Exploring what’s “new” on the historical shelves
The previous column focused on the personages who began the Wars of the Roses, from Henry VI‘s claim for the throne being challenged by his cousin Richard of York until the death of Edward IV. Now the stage is set for the final decisive struggle between the Plantagenet heirs, represented by Edward IV’s brother Richard, and the Tudors, who trace their claim to the throne to the marriage of the widow of Lancastrian Henry V to Welsh bard Owen Tudor.
As a special treat, this month also features an interview with New York Times bestselling author Philippa Gregory, who wrote several of the novels described in last month’s column, WARS OF THE ROSES PART I. Philippa’s upcoming novel features one of the heroines involved in Richard III’s story, his wife Anne Neville, daughter of the Earl of Warwick, “the Kingmaker.” (more about her later.)
Edward IV‘s premature death set about a struggle for the throne between the widowed queen’s Woodville relations, the Tudor claimants and the Neville-York side. Concerned for the safety of his nephews, Edward’s brother Richard, whom the late king had named Lord Protector, moved the boys to the Tower of London while a court of inquiry determined who should succeed Edward. When that court declared that, because Edward had legally contracted to marry another before his secret marriage to Elizabeth Woodville, Edward’s sons by her were illegitimate, their uncle Richard, as next surviving Yorkist male, became King Richard III.
Shakespeare, writing in the Tudor (Lancestrian) court generations later, depicted Richard III as a hunchbacked monster who murdered his nephews and usurped the throne. But was he? That question has fascinated historians and novelists alike.
A ROSE FOR THE CROWN by Anne Easter Smith tells Richard’s story from an unusual viewpoint, that of Kate Haute, Richard’s “tawny-eyed mistress” and mother of his illegitimate children. A peasant sent as companion to her noble cousin Anne, Kate is married off first to an older merchant, then to a Haute cousin who covets her widow’s fortune but his stable boy’s affections. In a chance encounter, Kate meets and falls in love with Richard of Gloucestor. Even after her second husband’s death, their secret passion can never be legitimized, for family ambition weds Richard to Anne Neville, daughter of the powerful “Kingmaker,” the Earl of Warwick.
In THE SUNNE IN SPLENDOR: A NOVEL OF RICHARD III, superstar historical novelist Sharon Kay Penman sets Richard’s tale in a sympathetic light against a rich tapestry of the age. Beginning with his childhood and his awed friendship with his brother, his respect for the Earl of Warwick and love for Warwick’s daughter Anne, Penman portrays Richard as a good and benevolent man. Betrayed by former allies like the Duke of Buckingham, who implicate him as the murderer of his disappeared nephews, he is deserted on the field of battle and dies at the hand of Henry Tudor’s forces. (My first glimpse of a Richard who was not the monster depicted by Shakespeare, this novel remains one of my favorites!)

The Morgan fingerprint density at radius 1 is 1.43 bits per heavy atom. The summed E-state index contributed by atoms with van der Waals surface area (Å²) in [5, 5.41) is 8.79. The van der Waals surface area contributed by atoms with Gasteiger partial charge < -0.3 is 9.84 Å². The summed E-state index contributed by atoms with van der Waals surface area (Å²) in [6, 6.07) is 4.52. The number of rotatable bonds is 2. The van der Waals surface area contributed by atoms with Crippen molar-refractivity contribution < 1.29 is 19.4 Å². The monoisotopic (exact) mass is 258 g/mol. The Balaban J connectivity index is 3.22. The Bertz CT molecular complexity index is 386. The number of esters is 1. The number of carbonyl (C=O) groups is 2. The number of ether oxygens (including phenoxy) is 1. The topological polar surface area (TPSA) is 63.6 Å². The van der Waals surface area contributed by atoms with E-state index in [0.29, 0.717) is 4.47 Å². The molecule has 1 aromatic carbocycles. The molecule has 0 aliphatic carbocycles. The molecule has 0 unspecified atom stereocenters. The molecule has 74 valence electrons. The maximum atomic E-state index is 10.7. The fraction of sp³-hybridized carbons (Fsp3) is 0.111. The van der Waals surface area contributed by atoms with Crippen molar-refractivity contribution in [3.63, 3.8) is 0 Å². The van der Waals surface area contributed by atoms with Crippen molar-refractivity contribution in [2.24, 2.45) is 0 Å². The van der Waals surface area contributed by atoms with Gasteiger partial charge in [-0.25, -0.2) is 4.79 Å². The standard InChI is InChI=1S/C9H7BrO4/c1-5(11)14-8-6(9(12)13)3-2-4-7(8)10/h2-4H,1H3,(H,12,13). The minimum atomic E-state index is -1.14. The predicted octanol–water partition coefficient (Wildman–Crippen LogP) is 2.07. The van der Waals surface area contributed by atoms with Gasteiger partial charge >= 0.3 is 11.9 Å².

Another book to break with the Shakespearean mold is TREASON by Meredith Whitford. This novel, narrated by Richard’s fictional best friend, Martin Robsart, follows Richard and Martin from their young men’s adventures after the death of Richard’s father, through the rise and reign of Richard’s brother Edward, to his role as a reluctant king.
Richard is less the central figure here, the book focusing more on the views of those around him, particularly four fictional characters who include the Man of Keen Sight and the Nun. Still, the intertwining stories of both fictional and historic characters vividly illuminate the twisted tale of events during the first two years of his reign.
Sandra Worth devotes an entire trilogy to Richard. THE ROSE OF YORK: LOVE AND WAR describes Richard as a lonely youth who idolized his cousin, John of Montagu, (whose love story Worth tells in LADY OF THE ROSES, see Part I) and looked to John’s brother, the Earl of Warwick, as a surrogate father. Worth’s Richard is a kind and honorable man who is pulled in conflicting directions by his loyalties to his brother Edward, his uncle the Earl and his love for the earl’s daughter Anne.
The second volume, THE ROSE OF YORK: CROWN OF DESTINY, takes up the story just before Edward IV’s death. Although Richard would prefer to remain in the north, well away from royal intrigues, when Edward IV dies, as Lord Protector and guardian of his brother’s young sons, duty requires him to return to court. Anguished by betrayals and torn by conflicting evidence, Worth’s Richard only reluctantly agrees to set aside his nephew and assume the throne himself.
The final volume, THE ROSE OF YORK: FALL FROM GRACE, deals with Richard’s kingship and his legacy. By the time of his coronation, the most pivotal figures of his life (his brother Edward and uncle, the Earl of Warwick) are dead, unable to offer guidance in a court rife with intrigue and betrayal. Worth’s Richard sets himself apart as a monarch concerned with the rule of law, who bequeathed to England the principle of “innocent until proven guilty” and equality for all under the law, regardless of birth or wealth. But he was also the man whose character was blackened by accusations that he murdered his nephews and who found himself constantly threatened by the scheming of Henry Tudor, the man who eventually defeated him in battle.
Fans of Richard III fiction (which includes me!) can look forward with anticipation to the fall of 2012 and the release of Philippa Gregory’s next novel. THE KINGMAKER’S DAUGHTER, featuring Richard’s wife Anne Neville, is sure to add another fascinating chapter to this saga.
How is the conflict finally resolved? Check back next month for THE SWEETBRIAR’S THORNS: THE WARS OF THE ROSES PART III. And don’t forget to read the interview with Philippa Gregory!